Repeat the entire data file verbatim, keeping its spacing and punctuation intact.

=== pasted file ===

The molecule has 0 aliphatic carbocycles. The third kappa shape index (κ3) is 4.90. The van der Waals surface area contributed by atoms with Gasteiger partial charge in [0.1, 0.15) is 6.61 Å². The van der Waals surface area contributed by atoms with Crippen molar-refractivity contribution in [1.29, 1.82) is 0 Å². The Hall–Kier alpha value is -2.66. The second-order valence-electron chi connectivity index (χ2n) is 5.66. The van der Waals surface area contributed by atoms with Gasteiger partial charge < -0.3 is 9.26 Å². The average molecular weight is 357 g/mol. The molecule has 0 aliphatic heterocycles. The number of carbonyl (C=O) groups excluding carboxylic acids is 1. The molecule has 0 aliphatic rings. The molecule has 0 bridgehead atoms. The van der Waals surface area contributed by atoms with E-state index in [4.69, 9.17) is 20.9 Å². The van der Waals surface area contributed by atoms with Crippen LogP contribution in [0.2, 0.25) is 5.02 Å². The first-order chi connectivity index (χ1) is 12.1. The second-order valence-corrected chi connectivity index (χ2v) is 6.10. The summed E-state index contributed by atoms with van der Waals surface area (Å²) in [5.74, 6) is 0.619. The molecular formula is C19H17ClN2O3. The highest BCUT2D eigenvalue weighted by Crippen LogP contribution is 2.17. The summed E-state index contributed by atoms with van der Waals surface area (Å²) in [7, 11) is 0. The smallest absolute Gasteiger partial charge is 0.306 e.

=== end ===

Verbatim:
The molecule has 0 aliphatic carbocycles. The third kappa shape index (κ3) is 4.90. The van der Waals surface area contributed by atoms with Gasteiger partial charge in [0.1, 0.15) is 6.61 Å². The van der Waals surface area contributed by atoms with Crippen molar-refractivity contribution in [1.29, 1.82) is 0 Å². The Hall–Kier alpha value is -2.66. The second-order valence-electron chi connectivity index (χ2n) is 5.66. The van der Waals surface area contributed by atoms with Gasteiger partial charge < -0.3 is 9.26 Å². The average molecular weight is 357 g/mol. The molecule has 0 aliphatic heterocycles. The number of carbonyl (C=O) groups excluding carboxylic acids is 1. The molecule has 0 aliphatic rings. The molecule has 0 bridgehead atoms. The van der Waals surface area contributed by atoms with E-state index in [4.69, 9.17) is 20.9 Å². The van der Waals surface area contributed by atoms with Crippen LogP contribution in [0.2, 0.25) is 5.02 Å². The first-order chi connectivity index (χ1) is 12.1. The second-order valence-corrected chi connectivity index (χ2v) is 6.10. The summed E-state index contributed by atoms with van der Waals surface area (Å²) in [5.74, 6) is 0.619. The molecular formula is C19H17ClN2O3. The highest BCUT2D eigenvalue weighted by Crippen LogP contribution is 2.17. The summed E-state index contributed by atoms with van der Waals surface area (Å²) in [7, 11) is 0. The smallest absolute Gasteiger partial charge is 0.306 e.